How can you pay for the funeral?
If you are making arrangements before your death, you can set aside funds to cover most of your funeral costs.
If written instructions were left by someone who is already deceased and money was set aside specifically for the payment of a funeral, most states will require the person in charge of making funeral arrangements to comply with those wishes. However, if the person did not prepay for the funeral, the person in charge should determine who will pay and how much money is available before a commitment is made. If other arrangements have not been made, the estate of the deceased is legally obligated to pay for the costs of the funeral.
It’s important for the funeral agent to make sure the estate has the funds necessary to pay for any arrangements made. The funeral agent should not pay expenses out of his or her own pocket assuming that they will be reimbursed by the estate; the chances are that they won’t be. It’s also important for the funeral agent or other close family member to find out about all of the benefits to which the deceased may be entitled. Don’t leave money sitting on the table that can help pay for the funeral.
Several ways a funeral may be funded are listed below:
- Pre-need Contract – Setting One Up
- Pre-need Contract – After Death
- Funeral Insurance Policy – Purchasing One
- Funeral Insurance Policy – After Death
- Funeral Savings Account
- Social Security Death Benefits
- Special Veteran’s Benefits
- Workman’s Compensation
- Automobile Insurance
- Union or Professional Organization Payment
- Employer Payment
- Public Assistance
You can prearrange your funeral and enter into a contract with a funeral home and/or cemetery to prepay some or most of the expenses involved. In addition, in some states pre-need agreements can be sold by third party sellers.
If you choose a pre-need contract, you decide which funeral and/or cemetery services you would like, sign binding contracts for these services and pay a set amount into a trust administered by the funeral home or cemetery. You should be aware that in some state contracts with cemeteries or cemetery-related services may not be protected by the same laws as those contracts with funeral homes.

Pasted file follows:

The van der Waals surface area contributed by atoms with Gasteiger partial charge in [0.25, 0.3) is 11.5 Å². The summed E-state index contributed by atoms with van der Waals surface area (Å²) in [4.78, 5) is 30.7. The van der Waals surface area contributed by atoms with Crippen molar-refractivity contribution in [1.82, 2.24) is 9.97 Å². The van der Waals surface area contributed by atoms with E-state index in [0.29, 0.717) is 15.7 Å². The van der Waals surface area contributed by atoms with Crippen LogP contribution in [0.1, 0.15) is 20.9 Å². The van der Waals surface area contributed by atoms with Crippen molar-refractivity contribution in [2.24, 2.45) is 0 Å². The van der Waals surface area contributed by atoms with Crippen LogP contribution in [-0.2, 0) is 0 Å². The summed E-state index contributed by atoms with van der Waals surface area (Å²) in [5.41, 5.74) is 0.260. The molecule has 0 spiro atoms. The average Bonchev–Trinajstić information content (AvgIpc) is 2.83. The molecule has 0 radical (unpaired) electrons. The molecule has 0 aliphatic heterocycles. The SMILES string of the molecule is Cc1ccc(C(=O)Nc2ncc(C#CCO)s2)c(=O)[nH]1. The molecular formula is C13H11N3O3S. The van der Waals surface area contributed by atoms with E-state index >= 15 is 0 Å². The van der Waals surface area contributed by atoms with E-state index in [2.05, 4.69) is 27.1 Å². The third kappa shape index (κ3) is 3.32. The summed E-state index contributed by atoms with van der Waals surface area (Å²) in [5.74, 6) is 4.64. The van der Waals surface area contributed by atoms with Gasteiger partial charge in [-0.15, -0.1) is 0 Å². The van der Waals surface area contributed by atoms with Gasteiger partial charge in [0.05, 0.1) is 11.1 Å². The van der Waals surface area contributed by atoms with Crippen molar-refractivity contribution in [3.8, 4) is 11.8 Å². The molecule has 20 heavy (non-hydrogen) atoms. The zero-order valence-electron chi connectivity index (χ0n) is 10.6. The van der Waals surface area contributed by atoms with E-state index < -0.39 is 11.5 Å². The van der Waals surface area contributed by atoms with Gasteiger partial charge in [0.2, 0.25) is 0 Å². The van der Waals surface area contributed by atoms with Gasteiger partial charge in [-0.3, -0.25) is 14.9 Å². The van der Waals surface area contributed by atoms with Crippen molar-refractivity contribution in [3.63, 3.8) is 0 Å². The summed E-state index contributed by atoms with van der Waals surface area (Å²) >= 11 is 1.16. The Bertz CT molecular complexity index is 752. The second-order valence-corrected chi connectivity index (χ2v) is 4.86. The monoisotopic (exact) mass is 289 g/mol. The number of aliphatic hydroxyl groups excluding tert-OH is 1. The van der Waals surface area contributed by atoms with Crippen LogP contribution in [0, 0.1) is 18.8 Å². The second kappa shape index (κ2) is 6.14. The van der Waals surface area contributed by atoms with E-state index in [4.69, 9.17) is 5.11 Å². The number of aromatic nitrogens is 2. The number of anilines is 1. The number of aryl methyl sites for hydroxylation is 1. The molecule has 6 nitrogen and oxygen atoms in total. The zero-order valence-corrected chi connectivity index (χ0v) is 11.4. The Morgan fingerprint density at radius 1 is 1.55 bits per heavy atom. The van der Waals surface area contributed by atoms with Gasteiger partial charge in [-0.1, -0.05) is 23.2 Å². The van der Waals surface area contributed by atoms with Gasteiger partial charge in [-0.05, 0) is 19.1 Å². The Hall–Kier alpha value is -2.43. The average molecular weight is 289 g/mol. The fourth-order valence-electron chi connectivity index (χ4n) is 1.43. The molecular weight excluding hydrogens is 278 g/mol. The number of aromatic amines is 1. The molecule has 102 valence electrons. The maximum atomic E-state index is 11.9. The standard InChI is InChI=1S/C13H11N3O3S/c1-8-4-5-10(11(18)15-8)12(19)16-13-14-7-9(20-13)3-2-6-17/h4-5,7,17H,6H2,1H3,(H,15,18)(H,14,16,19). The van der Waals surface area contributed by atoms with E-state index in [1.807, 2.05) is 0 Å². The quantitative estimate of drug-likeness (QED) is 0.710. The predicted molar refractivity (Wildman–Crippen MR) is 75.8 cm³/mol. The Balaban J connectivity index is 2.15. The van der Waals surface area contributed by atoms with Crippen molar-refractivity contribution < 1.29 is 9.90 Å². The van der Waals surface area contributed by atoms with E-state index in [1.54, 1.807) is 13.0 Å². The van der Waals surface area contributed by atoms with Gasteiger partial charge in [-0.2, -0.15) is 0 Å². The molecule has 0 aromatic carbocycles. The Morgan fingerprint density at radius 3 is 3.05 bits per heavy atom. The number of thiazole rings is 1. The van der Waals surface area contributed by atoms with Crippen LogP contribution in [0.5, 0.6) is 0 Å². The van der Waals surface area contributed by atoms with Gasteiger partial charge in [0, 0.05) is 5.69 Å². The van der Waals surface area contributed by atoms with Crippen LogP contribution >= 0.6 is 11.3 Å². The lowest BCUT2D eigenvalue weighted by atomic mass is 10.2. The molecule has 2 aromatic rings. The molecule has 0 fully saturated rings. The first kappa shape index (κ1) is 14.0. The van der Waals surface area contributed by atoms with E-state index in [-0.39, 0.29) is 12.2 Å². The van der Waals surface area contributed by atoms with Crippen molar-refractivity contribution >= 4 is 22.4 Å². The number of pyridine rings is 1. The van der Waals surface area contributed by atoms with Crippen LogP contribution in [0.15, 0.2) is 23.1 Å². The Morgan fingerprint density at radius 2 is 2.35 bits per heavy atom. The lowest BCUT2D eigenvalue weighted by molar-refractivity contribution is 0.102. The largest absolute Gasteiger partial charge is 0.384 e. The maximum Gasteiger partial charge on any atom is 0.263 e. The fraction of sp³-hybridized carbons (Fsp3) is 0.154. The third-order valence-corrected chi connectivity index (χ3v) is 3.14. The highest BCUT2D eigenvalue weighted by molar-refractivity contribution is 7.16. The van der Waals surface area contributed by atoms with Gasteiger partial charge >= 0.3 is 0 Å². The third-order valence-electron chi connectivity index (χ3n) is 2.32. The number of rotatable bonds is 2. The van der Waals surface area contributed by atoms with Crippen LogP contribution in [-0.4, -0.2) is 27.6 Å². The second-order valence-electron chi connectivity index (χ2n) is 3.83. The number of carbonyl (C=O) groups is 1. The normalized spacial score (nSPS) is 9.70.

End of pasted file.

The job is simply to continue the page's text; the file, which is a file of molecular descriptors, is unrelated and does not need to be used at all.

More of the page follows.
No all costs can be prepaid. Although you can prepay for your burial plot, services such as opening and closing a grave are usually not part of a pre-need contract and will have to be paid for when used. Be sure to ask for a separate write-up of these costs so your family will know what to expect. Otherwise, they will be totally surprised when they are asked to pay what might be a large invoice on the day of your funeral.
Please note that each state has its own statutes related to the prepayment of funeral goods and services and the protection of those funds. Some states have excellent protection; others offer little or none. Some states require the funeral home or cemetery to place a percentage of the money you’ve paid into a state-regulated trust or to buy a life insurance policy with the death benefits assigned to the funeral home or cemetery. Since the laws vary, the area is open to unscrupulous sellers. So be sure you very carefully investigate the person or company from whom you are considering buying pre-need goods or services.
If you’re thinking of choosing a pre-need, prepaid plan:
- Ask for a guaranteed, inflation-proof price. This will protect you and your family from a potential price increase. With a non-guaranteed plan, your survivors may have to make up the price difference out of your estate or out of their own pockets. Funeral directors are becoming more reluctant to sell this type of plan because it doesn’t protect them against inflation or other increases in costs that may occur between the time you actually sign a contract and die.
- Ask about any cancellation clause. If you live in a state that does permit cancellation, make sure your contract contains a cancellation clause in case you change your mind later. If you cancel this contract, most of the money you paid will be refunded to you. However, there may be a revocation fee, with the amount kept by the funeral establishment varying by state. In California, for example, the fee can be no more than 10% of the total amount that was paid in. In Missouri, the seller is allowed to keep the first 20%.
- Ask whether your family or designated agent can change your plan after your death and get back the money you prepaid.
- Ask whether your payments will ever exceed your benefit.
- Ask whether the seller is bonded.
- Ask whether the funds in your pre-need trust will increase in value over time, where the money is being invested and who the trustees are. Every year, you will probably receive a statement of earnings which will have to be reported on your income tax forms. Ask what will happen to any remaining trust fund earnings after the total you owe has been paid and get that answer in writing.
- Ask whether you must pay the total amount up front or if you can pay for your pre-need contract over time.